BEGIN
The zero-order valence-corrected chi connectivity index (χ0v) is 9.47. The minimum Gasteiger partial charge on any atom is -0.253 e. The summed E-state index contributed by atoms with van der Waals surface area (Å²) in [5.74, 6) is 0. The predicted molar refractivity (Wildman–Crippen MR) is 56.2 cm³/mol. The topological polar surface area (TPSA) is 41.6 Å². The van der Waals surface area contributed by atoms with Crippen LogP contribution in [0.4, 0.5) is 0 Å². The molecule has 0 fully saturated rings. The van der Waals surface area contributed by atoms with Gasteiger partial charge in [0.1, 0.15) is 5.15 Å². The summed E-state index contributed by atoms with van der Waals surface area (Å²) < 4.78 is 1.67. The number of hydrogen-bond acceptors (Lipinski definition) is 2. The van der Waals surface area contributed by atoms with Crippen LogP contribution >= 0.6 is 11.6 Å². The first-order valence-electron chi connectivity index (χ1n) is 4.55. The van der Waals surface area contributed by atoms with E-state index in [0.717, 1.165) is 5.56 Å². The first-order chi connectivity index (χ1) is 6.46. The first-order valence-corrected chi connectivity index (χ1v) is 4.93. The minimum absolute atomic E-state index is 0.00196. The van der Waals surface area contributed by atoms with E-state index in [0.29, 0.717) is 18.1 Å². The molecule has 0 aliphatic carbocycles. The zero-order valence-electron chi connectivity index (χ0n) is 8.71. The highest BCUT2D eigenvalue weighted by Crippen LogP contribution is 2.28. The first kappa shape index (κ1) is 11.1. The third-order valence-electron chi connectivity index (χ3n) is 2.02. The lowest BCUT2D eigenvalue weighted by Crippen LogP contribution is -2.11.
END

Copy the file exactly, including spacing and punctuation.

The zero-order valence-corrected chi connectivity index (χ0v) is 9.47. The minimum Gasteiger partial charge on any atom is -0.253 e. The summed E-state index contributed by atoms with van der Waals surface area (Å²) in [5.74, 6) is 0. The predicted molar refractivity (Wildman–Crippen MR) is 56.2 cm³/mol. The topological polar surface area (TPSA) is 41.6 Å². The van der Waals surface area contributed by atoms with Crippen LogP contribution in [0.4, 0.5) is 0 Å². The molecule has 0 fully saturated rings. The van der Waals surface area contributed by atoms with Gasteiger partial charge in [0.1, 0.15) is 5.15 Å². The summed E-state index contributed by atoms with van der Waals surface area (Å²) < 4.78 is 1.67. The number of hydrogen-bond acceptors (Lipinski definition) is 2. The van der Waals surface area contributed by atoms with Crippen LogP contribution >= 0.6 is 11.6 Å². The first-order valence-electron chi connectivity index (χ1n) is 4.55. The van der Waals surface area contributed by atoms with E-state index in [0.717, 1.165) is 5.56 Å². The first-order chi connectivity index (χ1) is 6.46. The first-order valence-corrected chi connectivity index (χ1v) is 4.93. The minimum absolute atomic E-state index is 0.00196. The van der Waals surface area contributed by atoms with E-state index in [0.29, 0.717) is 18.1 Å². The molecule has 0 aliphatic carbocycles. The zero-order valence-electron chi connectivity index (χ0n) is 8.71. The highest BCUT2D eigenvalue weighted by Crippen LogP contribution is 2.28. The first kappa shape index (κ1) is 11.1. The third-order valence-electron chi connectivity index (χ3n) is 2.02. The lowest BCUT2D eigenvalue weighted by Crippen LogP contribution is -2.11.